Nestled between the glaciers Eyjafjallajökull, Mýrdalsjökull, and Tindafjallajökull is Þórsmörk (Thor's Valley), a nature reserve in the southern Icelandic highlands. Þórsmörk is one of Iceland's most popular hiking destinations.
Strictly speaking, Þórsmörk is a valley and a mountain range between the Krossá, Þröngá, and Markarfljót rivers. Locals, however, often use the name "Þórsmörk" when referring to a much larger region that is composed of the area between Þórsmörk proper, and the Eyjafjallajökull glacier volcano.
Contrasting vistas of lush oases and roaring glacier rivers cutting through black desert expanses not only make Þórsmörk unique to Iceland but to the entire world. Parts of the valley are rich with moss, fern, and Birchwood, while jagged mountain ridges and ice-capped peaks crown the horizon.
The valley's climate is warmer and calmer than usual in south Iceland, which often causes Þórsmörk's mountains to be cloaked in a veil of mist that materialises when the warm valley air ascends and mixes with the descending cold breath of the glaciers above.
Þórsmörk's surrounding hills, slopes and mountains are beset with small valleys and gullies that make for some of Iceland's most astonishing hiking routes. Experienced hikers, therefore, have a wealth of trails to trek, varying in distances and difficulty. In fact, Þórsmörk offers two of the most popular trails in Iceland, the Fimmvörðuháls and the Laugavegur.
Fimmvörðuháls is a 30km trail that takes you into the hills beneath the Eyjafjallajökull glacier volcano and to the volcanic craters Magni and Móði, which are still steaming from the eruption of 2010. The 55 km Laugavegur path takes you from Þórsmörk to the Landmannalaugar geothermal area which is home to an incredible wealth of hot springs and rhyolite mountains of vibrant colours.
During winter (October 16th - April 30th) the road into Þórsmörk is impassable. In summer (May 1st - October 15th) a special 4x4 mountain bus runs three times per day from the BSÍ bus terminal in central Reykjavík. Once there you have the choice setting up base in a small hut, a private room, a dormitory or in Þórsmörk's campsite. Please note that the huts, private rooms and dormitories must be booked well in advance.
Skogafoss is one of the biggest and most beautiful waterfalls of the island with an astounding width of 25 meters and a drop of 60 meters.
This is one of the most popular waterfalls in Iceland for travellers to visit. It is located in South Iceland, not far from Skogar, which itself features a highly interesting regional museum. Due to the amount of spray the waterfall often produces a single or double rainbow on sunny days.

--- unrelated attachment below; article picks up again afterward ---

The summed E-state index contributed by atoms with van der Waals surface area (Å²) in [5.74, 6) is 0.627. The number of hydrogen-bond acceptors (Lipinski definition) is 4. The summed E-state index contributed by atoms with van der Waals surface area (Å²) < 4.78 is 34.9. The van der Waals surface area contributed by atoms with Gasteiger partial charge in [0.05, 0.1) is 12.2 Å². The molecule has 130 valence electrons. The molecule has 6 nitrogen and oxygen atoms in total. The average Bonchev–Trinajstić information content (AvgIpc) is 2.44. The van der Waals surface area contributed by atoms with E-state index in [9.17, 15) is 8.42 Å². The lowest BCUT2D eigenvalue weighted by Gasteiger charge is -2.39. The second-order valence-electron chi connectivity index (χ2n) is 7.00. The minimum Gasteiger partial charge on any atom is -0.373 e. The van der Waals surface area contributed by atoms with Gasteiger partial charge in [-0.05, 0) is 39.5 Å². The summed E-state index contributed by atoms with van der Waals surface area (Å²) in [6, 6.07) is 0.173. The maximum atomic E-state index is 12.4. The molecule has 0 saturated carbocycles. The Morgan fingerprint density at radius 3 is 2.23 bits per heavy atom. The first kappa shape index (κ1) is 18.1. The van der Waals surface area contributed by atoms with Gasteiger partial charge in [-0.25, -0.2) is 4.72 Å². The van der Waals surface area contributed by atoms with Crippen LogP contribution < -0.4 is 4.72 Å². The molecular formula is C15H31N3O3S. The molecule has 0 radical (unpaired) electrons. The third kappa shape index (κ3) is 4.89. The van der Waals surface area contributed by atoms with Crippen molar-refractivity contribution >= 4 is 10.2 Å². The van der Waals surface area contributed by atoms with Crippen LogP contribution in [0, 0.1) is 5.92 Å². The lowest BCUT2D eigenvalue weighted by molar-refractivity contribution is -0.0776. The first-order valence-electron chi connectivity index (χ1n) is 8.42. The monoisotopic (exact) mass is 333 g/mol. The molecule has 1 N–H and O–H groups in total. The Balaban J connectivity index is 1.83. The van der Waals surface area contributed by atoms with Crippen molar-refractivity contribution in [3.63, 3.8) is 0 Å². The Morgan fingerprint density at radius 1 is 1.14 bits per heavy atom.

Geysir is a famous hot spring in Haukadalur valley in South Iceland. Part of the ‘Golden Circle', Geysir gives its name to hot springs all over the world.
Though Geysir itself is hardly active anymore, the area features spectacular hot springs such as the powerful Strokkur, which spouts a vast amount of water every 10 minutes, around 15-20 meters into the air, Smidur and Litli-Strokkur.
North of Geysir are fumaroles, i.e. unlike the hot springs that emit hot water, only steam and gas emanate from these. You may be able to observe bright yellow stains at the fumaroles, this is native sulphur, which crystallizes from the steam. At the southern part of the geothermal area, called Thykkuhverir, you‘ll find various mud pots. Such mud pots are actually fumaroles that boil up through surface water/groundwater and may become steaming fumaroles during dry spells, rather than the usual boiling mud pots.
About 2 km from Geysir is an old preserved natural pool called Kúalaug. One can bathe in it and it has room for 3-5 people at a time, but care should be taken, as the area around the pool is very delicate. The temperature is 39-43°C, depending on how you are positioned in the pool. The water is slightly muddy, as the pool is built on soil, and the bottom is slippery due to algae, so caution is advised.
In Haukadalur there has also been tree planting in recent times and today the forest Haukadalsskógur is one of the largest in South Iceland. Aspen, various types of pine, and other plants have been tried out there and experiments and research continue. We also recommend visiting the tree museum, built in the memory of forester Gunnar Freysteinsson. There are good paths and roads in the forest and the wood is specially designed to accommodate wheelchairs.
Haukadalur has been a church site since ancient time. The current wooden church was last rebuilt in 1938 but the variety and appearance of the church dates back to 1842, making it one of the oldest of its kind in Iceland.
Haukadalur is indeed a historical place. It was settled during the age of settlement and scholar Ari “The Wise“ Thorgilsson grew up there. The first pastoral school in Iceland was also built there.
For accommodation, Hotel Gullfoss is about 7 km from the Geysir area, and closer still is the Hotel Geysir.
Gullfoss (translated to ‘Golden Falls’) is one of Iceland’s most iconic and beloved waterfalls, found on the Hvítá river canyon in south Iceland. The water in Hvítá river travels from the glacier Langjökull, finally cascading 32m down Gullfoss’ two stages in a dramatic display of nature’s raw power.